Latin American Program

The Auschwitz Institute for the Prevention of Genocide and Mass Atrocities, through its Latin American Program, serves as Technical Secretariat of the Latin American Network for Genocide and Mass Atrocity Prevention. Launched in March 2012, the Network is the world’s leading initiative fostering capacity building and policy development in this field. Former UN Secretary-General Ban Ki-moon has called the Latin American Network an effective “partnership for prevention.”

The Network provides a space for the exchange of best practices for public officials. Among its goals, the Network aims to institutionalize a culture of genocide prevention throughout Latin America’s governments, which can serve as an example to be followed in other regions worldwide. This is achieved through national programs, regional initiatives, and a curriculum on genocide and mass atrocity prevention, finalized and approved by all member states. As Technical Secretariat, the Auschwitz Institute supports all participating institutions of member states of the Network by co-organizing training seminars and by assisting in the development of a unified national policy on genocide prevention. Member countries of the Network include: Argentina, Bolivia, Brazil, Chile, Colombia, Costa Rica, Dominican Republic, Ecuador, El Salvador, Guatemala, Honduras, México, Nicaragua, Panamá, Paraguay, Perú, Uruguay, and Venezuela.

Carnegie Corporation of NY
Latin American Network Annual Report and Activity Summary | 2014

The structure of the Network is based on the establishment of national and/or ministry focal points, who are charged with their respective government’s or ministry’s participation in the Network. As a product of increased participation, in various member states this focal point structure has evolved into what are known as national mechanisms for genocide prevention. These mechanisms involve representatives from all areas of government in organizing the participation of their country in the Network, as well as in the development of a unified national policy on genocide prevention.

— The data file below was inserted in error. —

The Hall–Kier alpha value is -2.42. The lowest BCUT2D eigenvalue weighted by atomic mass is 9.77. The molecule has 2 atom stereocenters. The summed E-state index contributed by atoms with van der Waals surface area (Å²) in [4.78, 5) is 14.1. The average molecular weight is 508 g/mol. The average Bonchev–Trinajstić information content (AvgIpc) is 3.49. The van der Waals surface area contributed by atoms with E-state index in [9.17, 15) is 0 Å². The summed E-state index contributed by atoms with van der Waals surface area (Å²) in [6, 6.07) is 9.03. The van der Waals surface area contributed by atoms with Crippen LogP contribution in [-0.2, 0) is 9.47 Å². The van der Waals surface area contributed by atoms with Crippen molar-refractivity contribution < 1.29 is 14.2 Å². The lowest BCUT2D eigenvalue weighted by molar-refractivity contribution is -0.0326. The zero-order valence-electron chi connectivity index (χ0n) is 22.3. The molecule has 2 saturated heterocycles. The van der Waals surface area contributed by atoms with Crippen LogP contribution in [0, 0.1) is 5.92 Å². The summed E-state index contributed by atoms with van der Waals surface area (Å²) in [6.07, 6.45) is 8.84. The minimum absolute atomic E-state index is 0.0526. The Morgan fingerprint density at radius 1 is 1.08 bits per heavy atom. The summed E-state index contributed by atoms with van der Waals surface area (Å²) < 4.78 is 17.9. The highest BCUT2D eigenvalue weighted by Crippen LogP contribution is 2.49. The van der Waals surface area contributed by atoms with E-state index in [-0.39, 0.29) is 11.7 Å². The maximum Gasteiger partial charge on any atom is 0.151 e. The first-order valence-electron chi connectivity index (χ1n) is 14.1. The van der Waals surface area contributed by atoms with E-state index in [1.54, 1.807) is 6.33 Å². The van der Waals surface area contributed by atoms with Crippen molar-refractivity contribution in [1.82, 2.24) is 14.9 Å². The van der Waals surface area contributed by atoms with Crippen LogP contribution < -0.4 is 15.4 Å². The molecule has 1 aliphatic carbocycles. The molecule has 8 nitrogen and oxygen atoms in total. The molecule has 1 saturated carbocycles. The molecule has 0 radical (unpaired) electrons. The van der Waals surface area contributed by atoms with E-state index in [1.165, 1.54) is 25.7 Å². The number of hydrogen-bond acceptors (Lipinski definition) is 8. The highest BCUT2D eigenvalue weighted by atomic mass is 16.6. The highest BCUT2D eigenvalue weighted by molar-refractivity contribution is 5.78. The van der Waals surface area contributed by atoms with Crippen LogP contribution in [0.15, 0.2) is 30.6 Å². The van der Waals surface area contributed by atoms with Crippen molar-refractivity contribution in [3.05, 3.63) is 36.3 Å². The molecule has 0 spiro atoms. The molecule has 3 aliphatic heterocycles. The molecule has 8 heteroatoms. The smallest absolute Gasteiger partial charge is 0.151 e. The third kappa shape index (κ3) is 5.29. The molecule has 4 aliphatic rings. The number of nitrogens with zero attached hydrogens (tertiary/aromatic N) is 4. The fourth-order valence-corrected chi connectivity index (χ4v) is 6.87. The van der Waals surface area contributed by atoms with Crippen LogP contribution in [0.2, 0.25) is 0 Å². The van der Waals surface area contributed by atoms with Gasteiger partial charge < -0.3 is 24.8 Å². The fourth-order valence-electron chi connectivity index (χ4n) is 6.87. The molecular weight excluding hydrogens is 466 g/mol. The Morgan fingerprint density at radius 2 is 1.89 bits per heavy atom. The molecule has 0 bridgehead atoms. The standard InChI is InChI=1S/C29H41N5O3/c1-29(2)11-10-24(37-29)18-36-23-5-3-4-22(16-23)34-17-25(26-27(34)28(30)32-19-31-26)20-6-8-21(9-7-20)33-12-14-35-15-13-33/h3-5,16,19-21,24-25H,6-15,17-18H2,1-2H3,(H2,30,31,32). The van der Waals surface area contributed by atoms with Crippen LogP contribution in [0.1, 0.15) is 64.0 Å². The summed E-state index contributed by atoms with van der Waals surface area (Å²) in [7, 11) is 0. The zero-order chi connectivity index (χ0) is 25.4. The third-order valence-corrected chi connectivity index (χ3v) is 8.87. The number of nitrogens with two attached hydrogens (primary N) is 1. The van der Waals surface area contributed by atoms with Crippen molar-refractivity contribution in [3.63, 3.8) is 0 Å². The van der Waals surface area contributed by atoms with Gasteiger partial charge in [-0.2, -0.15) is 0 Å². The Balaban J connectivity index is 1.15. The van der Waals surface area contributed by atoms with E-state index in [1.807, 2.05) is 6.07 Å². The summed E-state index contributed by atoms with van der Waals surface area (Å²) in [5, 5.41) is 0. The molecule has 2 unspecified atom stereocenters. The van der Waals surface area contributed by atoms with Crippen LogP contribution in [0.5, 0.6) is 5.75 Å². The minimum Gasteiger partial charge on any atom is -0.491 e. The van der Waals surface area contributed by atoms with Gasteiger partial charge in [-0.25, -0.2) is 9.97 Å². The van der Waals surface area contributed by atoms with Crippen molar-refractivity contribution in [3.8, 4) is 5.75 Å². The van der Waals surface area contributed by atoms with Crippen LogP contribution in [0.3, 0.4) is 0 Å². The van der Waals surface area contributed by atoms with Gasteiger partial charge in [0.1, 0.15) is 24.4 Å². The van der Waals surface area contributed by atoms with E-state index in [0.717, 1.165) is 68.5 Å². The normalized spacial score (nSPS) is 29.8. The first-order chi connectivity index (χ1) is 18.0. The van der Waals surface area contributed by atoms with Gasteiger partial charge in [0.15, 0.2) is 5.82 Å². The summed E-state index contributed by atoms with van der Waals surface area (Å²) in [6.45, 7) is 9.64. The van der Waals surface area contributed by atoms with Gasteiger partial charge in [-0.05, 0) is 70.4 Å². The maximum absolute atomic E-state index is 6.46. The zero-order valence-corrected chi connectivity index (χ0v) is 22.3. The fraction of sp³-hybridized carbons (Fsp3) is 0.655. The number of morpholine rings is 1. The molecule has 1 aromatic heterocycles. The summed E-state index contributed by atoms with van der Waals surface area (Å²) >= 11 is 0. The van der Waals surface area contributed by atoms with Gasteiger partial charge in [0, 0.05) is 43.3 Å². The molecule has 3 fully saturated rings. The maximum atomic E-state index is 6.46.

The Latin American curriculum on genocide and mass atrocity is piloted through bi-annual Lemkin Seminars held on the site of the former German Nazi Concentration and Extermination Camp Auschwitz-Birkenau in Oświęcim, Poland, and at predetermined locations in Latin America. The Latin American edition of the Lemkin Seminar addresses the region’s current realities and the strengths of the regional system in dealing with 1) systematic human rights abuses of the past; 2) the rights of indigenous peoples; and 3) the rights of political groups. Seminar participants will become the instructors that will facilitate the national implementation of the curriculum in their respective countries after 2016.

shot2Beyond the educational component, each member country of the Network has been tasked with the identification of areas within their governmental structure where programs in genocide and mass atrocity prevention can be implemented. These national initiatives range from the establishment of inter-ministerial training seminars on genocide prevention, to policy development on the protection of indigenous populations. The latter programs first prioritize a national review of how governmental policies impact the most marginalized groups in each country. The goal is then to implement policy changes aimed at the inclusion of these groups into the political process, allowing them to actively take part in ending their political and social marginalization.

shot4The Network and AIPG are committed to a localized approach to genocide and mass atrocity prevention spearheaded by the individual member countries themselves. This initiative is owned by the region – it was conceptualized and initiated by Latin American states, and each member country is the driving force behind the unprecedented development and progress the Network has seen since its inception. Regional ownership is the most important factor in effective long-term genocide prevention practice and policy in Latin America.

For more information about the activities of the Network, please contact Maria Eugenia Carbone, Director of Latin American Programs.